I Am Conducting NIH-funded Research With Humans and Am Obtaining Identifiable Information About the Participants. Is My Research Covered by a Certificate of Confidentiality?


Yes, the research activity that you describe is deemed to be issued a Certificate of Confidentiality (CoC), i.e., your research is covered by a CoC. All NIH-funded research activities in which the investigator collects or uses “covered information” is deemed to be issued a Certificate of Confidentiality.

Covered information includes the names or any information, documents, or biospecimens containing identifiable, sensitive information related to a research participant. In addition, if there is at least a very small risk that the information, documents, or biospecimens can be combined with other available data sources to determine the identity of an individual, then the NIH-funded research activity is also protected by a Certificate. Note that the focus of identifiable, sensitive information is primarily on the identifiability of information.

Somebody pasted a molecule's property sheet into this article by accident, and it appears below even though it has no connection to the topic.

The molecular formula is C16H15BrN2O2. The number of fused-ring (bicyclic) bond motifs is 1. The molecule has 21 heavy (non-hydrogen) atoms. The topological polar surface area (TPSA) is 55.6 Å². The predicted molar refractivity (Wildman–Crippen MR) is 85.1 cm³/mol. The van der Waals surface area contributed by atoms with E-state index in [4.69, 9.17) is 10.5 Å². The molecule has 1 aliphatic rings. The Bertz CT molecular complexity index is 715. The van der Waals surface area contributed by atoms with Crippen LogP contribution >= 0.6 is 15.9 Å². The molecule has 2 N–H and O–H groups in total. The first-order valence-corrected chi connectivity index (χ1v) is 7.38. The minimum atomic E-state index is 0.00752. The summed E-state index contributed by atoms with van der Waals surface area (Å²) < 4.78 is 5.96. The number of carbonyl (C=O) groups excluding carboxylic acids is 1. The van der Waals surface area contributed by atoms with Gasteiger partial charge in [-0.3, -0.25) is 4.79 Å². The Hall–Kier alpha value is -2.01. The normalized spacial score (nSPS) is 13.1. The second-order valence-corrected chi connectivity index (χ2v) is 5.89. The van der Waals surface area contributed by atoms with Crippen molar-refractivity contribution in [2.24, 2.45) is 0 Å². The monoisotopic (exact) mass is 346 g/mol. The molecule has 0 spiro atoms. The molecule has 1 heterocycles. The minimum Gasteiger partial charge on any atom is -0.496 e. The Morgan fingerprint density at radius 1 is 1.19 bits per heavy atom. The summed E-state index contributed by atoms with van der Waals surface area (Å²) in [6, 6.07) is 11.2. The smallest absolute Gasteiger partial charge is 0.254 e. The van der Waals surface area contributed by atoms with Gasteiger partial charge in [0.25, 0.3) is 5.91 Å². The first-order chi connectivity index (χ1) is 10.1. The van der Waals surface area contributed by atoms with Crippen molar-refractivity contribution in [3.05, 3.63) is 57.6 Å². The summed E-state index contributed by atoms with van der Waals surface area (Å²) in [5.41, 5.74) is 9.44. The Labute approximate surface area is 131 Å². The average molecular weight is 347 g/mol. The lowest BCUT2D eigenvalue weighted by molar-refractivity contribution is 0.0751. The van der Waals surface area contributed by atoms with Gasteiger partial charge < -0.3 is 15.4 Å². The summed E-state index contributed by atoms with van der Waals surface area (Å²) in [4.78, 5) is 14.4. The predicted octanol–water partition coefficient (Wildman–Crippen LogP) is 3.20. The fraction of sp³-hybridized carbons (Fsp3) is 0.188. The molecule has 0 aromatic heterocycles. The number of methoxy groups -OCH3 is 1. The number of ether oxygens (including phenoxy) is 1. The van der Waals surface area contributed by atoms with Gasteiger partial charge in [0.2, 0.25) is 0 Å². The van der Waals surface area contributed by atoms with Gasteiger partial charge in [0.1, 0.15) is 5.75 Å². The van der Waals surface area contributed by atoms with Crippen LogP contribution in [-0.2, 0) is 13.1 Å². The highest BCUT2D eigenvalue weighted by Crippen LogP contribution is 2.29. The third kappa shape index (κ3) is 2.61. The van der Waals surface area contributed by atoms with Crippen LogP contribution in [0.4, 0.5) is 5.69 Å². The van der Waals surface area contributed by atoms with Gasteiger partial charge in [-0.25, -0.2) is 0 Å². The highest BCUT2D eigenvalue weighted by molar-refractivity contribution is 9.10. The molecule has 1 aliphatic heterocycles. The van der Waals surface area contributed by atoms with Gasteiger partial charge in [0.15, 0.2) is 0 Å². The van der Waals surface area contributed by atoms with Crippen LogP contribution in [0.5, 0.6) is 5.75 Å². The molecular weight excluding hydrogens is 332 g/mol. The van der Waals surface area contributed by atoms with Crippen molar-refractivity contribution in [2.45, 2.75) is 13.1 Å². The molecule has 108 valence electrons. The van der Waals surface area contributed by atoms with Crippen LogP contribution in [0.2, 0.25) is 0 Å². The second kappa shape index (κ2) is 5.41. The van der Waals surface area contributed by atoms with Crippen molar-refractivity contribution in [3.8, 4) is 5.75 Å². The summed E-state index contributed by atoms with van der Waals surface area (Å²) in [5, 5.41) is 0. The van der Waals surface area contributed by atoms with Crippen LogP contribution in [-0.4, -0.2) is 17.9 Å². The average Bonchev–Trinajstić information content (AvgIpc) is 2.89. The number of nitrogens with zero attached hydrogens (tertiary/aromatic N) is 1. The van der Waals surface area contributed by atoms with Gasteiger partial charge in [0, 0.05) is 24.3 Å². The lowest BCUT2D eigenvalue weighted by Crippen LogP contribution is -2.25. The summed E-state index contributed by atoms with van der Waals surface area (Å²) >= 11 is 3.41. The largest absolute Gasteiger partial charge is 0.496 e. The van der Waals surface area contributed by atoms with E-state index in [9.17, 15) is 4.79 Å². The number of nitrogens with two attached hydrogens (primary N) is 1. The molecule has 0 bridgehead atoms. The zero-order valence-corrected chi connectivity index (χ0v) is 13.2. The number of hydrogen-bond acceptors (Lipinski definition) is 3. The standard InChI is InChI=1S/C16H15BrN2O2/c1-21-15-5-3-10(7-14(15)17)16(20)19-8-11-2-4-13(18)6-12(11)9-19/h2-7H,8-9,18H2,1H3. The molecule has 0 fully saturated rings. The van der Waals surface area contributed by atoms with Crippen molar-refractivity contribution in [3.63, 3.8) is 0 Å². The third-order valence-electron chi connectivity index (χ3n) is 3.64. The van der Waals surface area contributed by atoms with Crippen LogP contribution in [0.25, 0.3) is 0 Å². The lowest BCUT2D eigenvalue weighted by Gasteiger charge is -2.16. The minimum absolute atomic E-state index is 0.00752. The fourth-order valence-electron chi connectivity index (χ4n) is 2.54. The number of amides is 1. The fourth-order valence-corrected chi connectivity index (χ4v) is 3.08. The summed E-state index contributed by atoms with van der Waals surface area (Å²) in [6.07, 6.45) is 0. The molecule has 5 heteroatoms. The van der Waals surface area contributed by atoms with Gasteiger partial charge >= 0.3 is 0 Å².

NIH does not issue a physical certificate or otherwise inform the investigator that the research activity is covered by a CoC. Instead, it is the responsibility of the investigator and the recipient institution to determine if the research they are conducting is subject to the NIH CoC Policy.

Investigators and recipient institutions who are collecting or using covered information cannot decline the CoC protections, as the CoC is issued as a term and condition of the NIH award.

For more details about information protected by CoCs, see our updated CoC webpage and FAQs.

Before submitting your comment, please review our blog comment policies.

Leave a Reply

Your email address will not be published. Required fields are marked *